As of February 24, 2012, a total of 207 patients--75 with non-small-cell lung cancer, 55 with melanoma, 18 with colorectal cancer, 17 with renal-cell cancer, 17 with ovarian cancer, 14 with pancreatic cancer, 7 with gastric cancer, and 4 with breast cancer--had received anti-PD-L1 antibody. The median duration of therapy was 12 weeks (range, 2 to 111). Grade 3 or 4 toxic effects that investigators considered to be related to treatment occurred in 9% of patients. Among patients with a response that could be evaluated, an objective response (a complete or partial response) was observed in 9 of 52 patients with melanoma, 2 of 17 with renal-cell cancer, 5 of 49 with non-small-cell lung cancer, and 1 of 17 with ovarian cancer. Responses lasted for 1 year or more in 8 of 16 patients with at least 1 year of follow-up.
CONCLUSIONS
Antibody-mediated blockade of PD-L1 induced durable tumor regression (objective response rate of 6 to 17%) and prolonged stabilization of disease (rates of 12 to 41% at 24 weeks) in patients with advanced cancers, including non-small-cell lung cancer, melanoma, and renal-cell cancer. (Funded by Bristol-Myers Squibb and others; ClinicalTrials.gov number, NCT00729664.).
Publication
Journal: Science (New York, N.Y.)
October/10/2006
Abstract
The role of the adaptive immune response in controlling the growth and recurrence of human tumors has been controversial. We characterized the tumor-infiltrating immune cells in large cohorts of human colorectal cancers by gene expression profiling and in situ immunohistochemical staining. Collectively, the immunological data (the type, density, and location of immune cells within the tumor samples) were found to be a better predictor of patient survival than the histopathological methods currently used to stage colorectal cancer. The results were validated in two additional patient populations. These data support the hypothesis that the adaptive immune response influences the behavior of human tumors. In situ analysis of tumor-infiltrating immune cells may therefore be a valuable prognostic tool in the treatment of colorectal cancer and possibly other malignancies.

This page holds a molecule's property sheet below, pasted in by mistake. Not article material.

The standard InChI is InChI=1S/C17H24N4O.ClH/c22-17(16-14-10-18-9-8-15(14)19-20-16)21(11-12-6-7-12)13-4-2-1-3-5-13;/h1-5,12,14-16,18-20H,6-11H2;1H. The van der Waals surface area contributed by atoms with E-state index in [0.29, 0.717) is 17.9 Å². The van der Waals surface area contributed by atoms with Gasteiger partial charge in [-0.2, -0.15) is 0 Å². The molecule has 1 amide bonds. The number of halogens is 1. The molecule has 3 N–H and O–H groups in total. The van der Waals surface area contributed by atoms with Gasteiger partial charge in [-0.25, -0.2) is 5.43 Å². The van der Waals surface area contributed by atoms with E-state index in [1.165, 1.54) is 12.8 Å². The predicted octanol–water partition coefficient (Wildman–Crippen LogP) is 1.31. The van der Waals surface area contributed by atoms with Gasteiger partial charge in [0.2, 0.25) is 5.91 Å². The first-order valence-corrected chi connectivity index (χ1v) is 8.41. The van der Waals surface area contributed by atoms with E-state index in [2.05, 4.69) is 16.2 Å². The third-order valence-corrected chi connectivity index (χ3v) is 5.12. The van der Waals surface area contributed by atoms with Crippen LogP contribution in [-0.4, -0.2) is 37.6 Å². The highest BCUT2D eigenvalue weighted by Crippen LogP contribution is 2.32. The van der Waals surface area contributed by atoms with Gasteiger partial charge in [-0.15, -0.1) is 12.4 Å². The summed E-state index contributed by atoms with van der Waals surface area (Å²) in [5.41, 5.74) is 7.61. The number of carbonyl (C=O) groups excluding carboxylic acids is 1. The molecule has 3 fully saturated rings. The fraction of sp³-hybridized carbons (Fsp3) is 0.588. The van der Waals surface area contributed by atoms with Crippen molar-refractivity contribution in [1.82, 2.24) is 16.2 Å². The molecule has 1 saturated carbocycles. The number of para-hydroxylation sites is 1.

Publication
Journal: Science (New York, N.Y.)
October/24/2006
Abstract
The elucidation of the human genome sequence has made it possible to identify genetic alterations in cancers in unprecedented detail. To begin a systematic analysis of such alterations, we determined the sequence of well-annotated human protein-coding genes in two common tumor types. Analysis of 13,023 genes in 11 breast and 11 colorectal cancers revealed that individual tumors accumulate an average of approximately 90 mutant genes but that only a subset of these contribute to the neoplastic process. Using stringent criteria to delineate this subset, we identified 189 genes (average of 11 per tumor) that were mutated at significant frequency. The vast majority of these genes were not known to be genetically altered in tumors and are predicted to affect a wide range of cellular functions, including transcription, adhesion, and invasion. These data define the genetic landscape of two human cancer types, provide new targets for diagnostic and therapeutic intervention, and open fertile avenues for basic research in tumor biology.
Publication
Journal: Science (New York, N.Y.)
September/20/1998
Abstract
The adenomatous polyposis coli gene (APC) is a tumor suppressor gene that is inactivated in most colorectal cancers. Mutations of APC cause aberrant accumulation of beta-catenin, which then binds T cell factor-4 (Tcf-4), causing increased transcriptional activation of unknown genes. Here, the c-MYC oncogene is identified as a target gene in this signaling pathway. Expression of c-MYC was shown to be repressed by wild-type APC and activated by beta-catenin, and these effects were mediated through Tcf-4 binding sites in the c-MYC promoter. These results provide a molecular framework for understanding the previously enigmatic overexpression of c-MYC in colorectal cancers.
Publication
Journal: Science (New York, N.Y.)
December/5/2007
Abstract
Human cancer is caused by the accumulation of mutations in oncogenes and tumor suppressor genes. To catalog the genetic changes that occur during tumorigenesis, we isolated DNA from 11 breast and 11 colorectal tumors and determined the sequences of the genes in the Reference Sequence database in these samples. Based on analysis of exons representing 20,857 transcripts from 18,191 genes, we conclude that the genomic landscapes of breast and colorectal cancers are composed of a handful of commonly mutated gene "mountains" and a much larger number of gene "hills" that are mutated at low frequency. We describe statistical and bioinformatic tools that may help identify mutations with a role in tumorigenesis. These results have implications for understanding the nature and heterogeneity of human cancers and for using personal genomics for tumor diagnosis and therapy.
Publication
Journal: Cell research
December/4/2008
Abstract